Now we start (but a little).
By Wolf Richter for WOLF STREET.
Some are big tech and social media companies, while others are suddenly forced to conserve cash, such as BuzzFeed cutting 12% of its workforce or meal-delivery-penny-stock Blue Apron cutting 10% of its workforce today. will fire. Most of the announced layoffs were in the hundreds. Some were larger, such as Meta with 11,000; and Twitter, a general mess of layoffs, resignations, and please-returns. But they are still small numbers compared to the 153.5 million workers in the United States.
But historically, there are still a lot of jobs. While some workers at tech and social media companies are being laid off, industrial companies, automakers (which are investing heavily to build EV divisions) and others are desperately trying to hire tech workers.
Ford, for example, is cutting workforces at its older divisions, where sales have been falling, but hiring tech and engineering skills at its EV division, where sales are booming and having to start from scratch, including design and construction. vehicles, software, supply chains, factories, etc. These companies lacked tech talent because they couldn’t compete with the rich pay packages and stock options offered by companies like Twitter or Meta. But now they can attract talent.
Layoffs by US companies are global layoffs, and some of those cuts hit workers in other countries. For example, Twitter’s layoff numbers include layoffs in India, where it has razed its office. Twitter also terminated thousands of contractors, many of them in other countries.
Then there are H-1B visa holders. Tech and social media companies and other companies with technology divisions work closely with people from other countries who are in the US on H-1B visas. And layoff announcements include these. But these people only have 60 days to find another employer after their current employment ends. If they fail to do so, they are considered “out of status” and would theoretically have to leave the United States.
When H-1B visa workers are fired, they are not eligible for U.S. unemployment compensation and therefore do not appear in the unemployment insurance claims we will be looking at.
And once they leave the country, they no longer appear as “unemployed” on the monthly job report.
These are some of the reasons why we don’t see a big increase in weekly claims for unemployment insurance from the Department of Labor.
But the trend has changed directionAs “sustained claims” (unemployment insurance claims by people who still don’t have a job at least one week after their initial claim) have remained at historically low levels, they are now rising solidly.
Initial claims for unemployment insurance: 230,000 people filed initial applications for unemployment insurance with their state unemployment offices from Sunday through Saturday, the Labor Department said today. This was in the same low range as in previous weeks (slightly higher than last week, slightly lower than the previous week) and in the same low range as before the pandemic:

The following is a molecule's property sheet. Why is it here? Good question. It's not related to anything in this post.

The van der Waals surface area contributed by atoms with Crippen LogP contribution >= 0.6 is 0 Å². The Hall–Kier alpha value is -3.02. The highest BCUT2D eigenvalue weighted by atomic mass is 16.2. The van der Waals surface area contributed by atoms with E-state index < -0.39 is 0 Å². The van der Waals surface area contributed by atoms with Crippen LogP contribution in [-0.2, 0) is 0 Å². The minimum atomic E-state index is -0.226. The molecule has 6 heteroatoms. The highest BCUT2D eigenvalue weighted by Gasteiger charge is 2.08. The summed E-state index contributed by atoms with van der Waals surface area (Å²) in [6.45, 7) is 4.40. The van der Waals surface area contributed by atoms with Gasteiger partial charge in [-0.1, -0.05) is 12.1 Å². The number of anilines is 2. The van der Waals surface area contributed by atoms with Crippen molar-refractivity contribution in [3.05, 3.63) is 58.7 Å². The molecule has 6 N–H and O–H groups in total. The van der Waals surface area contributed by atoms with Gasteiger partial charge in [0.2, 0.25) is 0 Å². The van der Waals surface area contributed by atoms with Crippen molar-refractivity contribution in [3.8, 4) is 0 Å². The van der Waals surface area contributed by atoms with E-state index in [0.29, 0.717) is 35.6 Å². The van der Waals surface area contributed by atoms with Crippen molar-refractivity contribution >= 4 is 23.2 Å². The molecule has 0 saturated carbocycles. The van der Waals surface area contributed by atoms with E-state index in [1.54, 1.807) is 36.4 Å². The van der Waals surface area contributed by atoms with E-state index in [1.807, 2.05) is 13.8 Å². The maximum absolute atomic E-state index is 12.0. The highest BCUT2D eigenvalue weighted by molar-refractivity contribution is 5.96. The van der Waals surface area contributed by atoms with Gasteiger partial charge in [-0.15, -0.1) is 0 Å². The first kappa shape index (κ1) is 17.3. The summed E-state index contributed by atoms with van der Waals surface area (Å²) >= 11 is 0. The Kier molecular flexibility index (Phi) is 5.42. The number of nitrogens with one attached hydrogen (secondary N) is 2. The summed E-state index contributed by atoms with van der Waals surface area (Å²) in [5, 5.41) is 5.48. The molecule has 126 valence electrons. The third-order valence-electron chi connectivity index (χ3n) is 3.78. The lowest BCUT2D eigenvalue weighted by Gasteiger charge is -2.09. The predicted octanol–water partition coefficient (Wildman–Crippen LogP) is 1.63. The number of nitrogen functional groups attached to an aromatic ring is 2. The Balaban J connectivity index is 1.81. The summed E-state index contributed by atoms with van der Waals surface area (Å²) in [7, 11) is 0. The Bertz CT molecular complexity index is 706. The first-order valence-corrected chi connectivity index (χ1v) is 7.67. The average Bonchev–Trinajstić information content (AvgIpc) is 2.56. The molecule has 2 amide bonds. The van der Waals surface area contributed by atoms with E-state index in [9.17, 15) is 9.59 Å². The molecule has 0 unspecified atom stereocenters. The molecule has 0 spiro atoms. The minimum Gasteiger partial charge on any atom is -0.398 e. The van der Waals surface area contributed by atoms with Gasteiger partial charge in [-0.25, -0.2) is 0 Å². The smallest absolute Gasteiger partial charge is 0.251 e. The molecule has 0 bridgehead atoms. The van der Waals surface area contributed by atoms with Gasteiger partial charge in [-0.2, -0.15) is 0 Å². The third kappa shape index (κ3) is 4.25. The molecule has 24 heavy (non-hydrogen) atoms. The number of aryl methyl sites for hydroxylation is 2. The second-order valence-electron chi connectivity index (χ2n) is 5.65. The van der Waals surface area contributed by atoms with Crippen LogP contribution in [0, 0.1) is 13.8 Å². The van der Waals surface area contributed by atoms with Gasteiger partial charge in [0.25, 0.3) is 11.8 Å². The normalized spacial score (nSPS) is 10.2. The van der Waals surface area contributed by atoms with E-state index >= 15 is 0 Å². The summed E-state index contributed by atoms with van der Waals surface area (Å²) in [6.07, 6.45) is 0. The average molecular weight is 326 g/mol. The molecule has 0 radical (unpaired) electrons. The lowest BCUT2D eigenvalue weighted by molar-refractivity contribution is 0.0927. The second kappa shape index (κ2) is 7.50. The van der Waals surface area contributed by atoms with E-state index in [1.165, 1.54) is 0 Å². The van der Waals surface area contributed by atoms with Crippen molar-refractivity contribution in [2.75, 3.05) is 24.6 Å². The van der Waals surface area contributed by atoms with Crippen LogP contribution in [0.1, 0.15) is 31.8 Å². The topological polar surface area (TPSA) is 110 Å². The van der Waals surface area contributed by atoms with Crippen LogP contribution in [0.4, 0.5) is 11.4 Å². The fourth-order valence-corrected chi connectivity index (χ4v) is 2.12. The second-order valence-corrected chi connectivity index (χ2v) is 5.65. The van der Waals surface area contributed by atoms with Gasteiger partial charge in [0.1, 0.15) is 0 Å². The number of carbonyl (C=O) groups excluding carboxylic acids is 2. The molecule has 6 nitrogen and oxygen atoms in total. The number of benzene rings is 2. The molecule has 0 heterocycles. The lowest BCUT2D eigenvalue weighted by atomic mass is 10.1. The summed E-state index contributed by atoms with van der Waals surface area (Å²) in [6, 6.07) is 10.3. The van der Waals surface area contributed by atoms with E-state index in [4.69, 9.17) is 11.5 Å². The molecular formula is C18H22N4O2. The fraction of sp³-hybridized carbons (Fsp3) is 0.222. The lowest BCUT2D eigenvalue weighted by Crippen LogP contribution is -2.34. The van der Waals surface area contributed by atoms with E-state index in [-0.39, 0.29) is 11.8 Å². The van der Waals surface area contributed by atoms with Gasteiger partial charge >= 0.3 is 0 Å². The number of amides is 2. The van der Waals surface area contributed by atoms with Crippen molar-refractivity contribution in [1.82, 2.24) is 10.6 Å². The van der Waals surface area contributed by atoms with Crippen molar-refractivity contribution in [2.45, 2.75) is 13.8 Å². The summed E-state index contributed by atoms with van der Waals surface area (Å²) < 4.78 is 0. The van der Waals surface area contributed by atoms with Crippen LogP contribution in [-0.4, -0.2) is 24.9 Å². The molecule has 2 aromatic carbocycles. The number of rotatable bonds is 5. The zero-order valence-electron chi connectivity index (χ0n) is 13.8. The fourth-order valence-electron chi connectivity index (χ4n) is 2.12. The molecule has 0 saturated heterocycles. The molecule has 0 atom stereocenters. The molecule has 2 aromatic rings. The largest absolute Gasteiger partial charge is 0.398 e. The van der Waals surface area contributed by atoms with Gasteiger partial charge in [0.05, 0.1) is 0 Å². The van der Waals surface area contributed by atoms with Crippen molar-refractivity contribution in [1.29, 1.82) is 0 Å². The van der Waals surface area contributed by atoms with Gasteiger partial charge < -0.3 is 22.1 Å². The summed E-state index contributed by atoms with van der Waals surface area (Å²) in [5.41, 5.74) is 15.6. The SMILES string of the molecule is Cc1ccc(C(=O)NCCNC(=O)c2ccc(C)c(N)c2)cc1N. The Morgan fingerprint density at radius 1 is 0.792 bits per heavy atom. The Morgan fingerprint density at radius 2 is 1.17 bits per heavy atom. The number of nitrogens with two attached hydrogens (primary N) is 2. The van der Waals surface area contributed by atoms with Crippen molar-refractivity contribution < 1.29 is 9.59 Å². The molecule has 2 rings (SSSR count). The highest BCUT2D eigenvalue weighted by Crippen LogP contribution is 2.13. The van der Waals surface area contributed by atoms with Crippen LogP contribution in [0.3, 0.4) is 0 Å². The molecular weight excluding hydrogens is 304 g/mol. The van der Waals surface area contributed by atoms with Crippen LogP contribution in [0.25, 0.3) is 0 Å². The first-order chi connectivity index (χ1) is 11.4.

A long look at initial claims for unemployment insurance shows how low they still are. For the labor market to soften meaningfully, we would need to see initial jobless claims rise above 300,000. When recessions occurred (purple columns), initial weekly claims increased in the 350,000 range.
This suggests that most of the people who were laid off found work so quickly or were already waiting for a new job that they did not need to apply for unemployment benefits.
But some people are now finding it more difficult to find a new job. The number of people still filing for unemployment insurance — those who have yet to find another job — rose to 1.67 million at least a week after an initial claim, according to the Labor Department today.
That’s still historically low, as low as the lowest points just before the pandemic, and the lowest since the mid-1970s (when there were more people working).
But it shows that the trend has completely reversed, with some people having a harder time finding new jobs and staying on unemployment insurance a little longer. This is a sign that the labor market is tightening a bit:
Here’s a quick look:
The long view shows how low 1.67 million pending claims are historically. But it also shows that the trend is now up, completely reversing course. During the mild recession in 2001, those continuous claims rose to 3.7 million. During the Great Recession, that number rose to 6.6 million.
We have other indications that the labor market is tightening a bit, but it remains very tight. Weekly unemployment insurance claims are the most timely data we have. And they describe a labor market that’s still surprisingly tight, given all the layoff announcements, but starting to loosen up a bit to the point where some of the people who lost their jobs — and it may not be tech workers — have to lose their jobs. a little more to find a new job and stay on unemployment insurance a little longer.
If we stick to the “soft landing” analogy, the labor market isn’t going anywhere yet, but it’s losing some ground.
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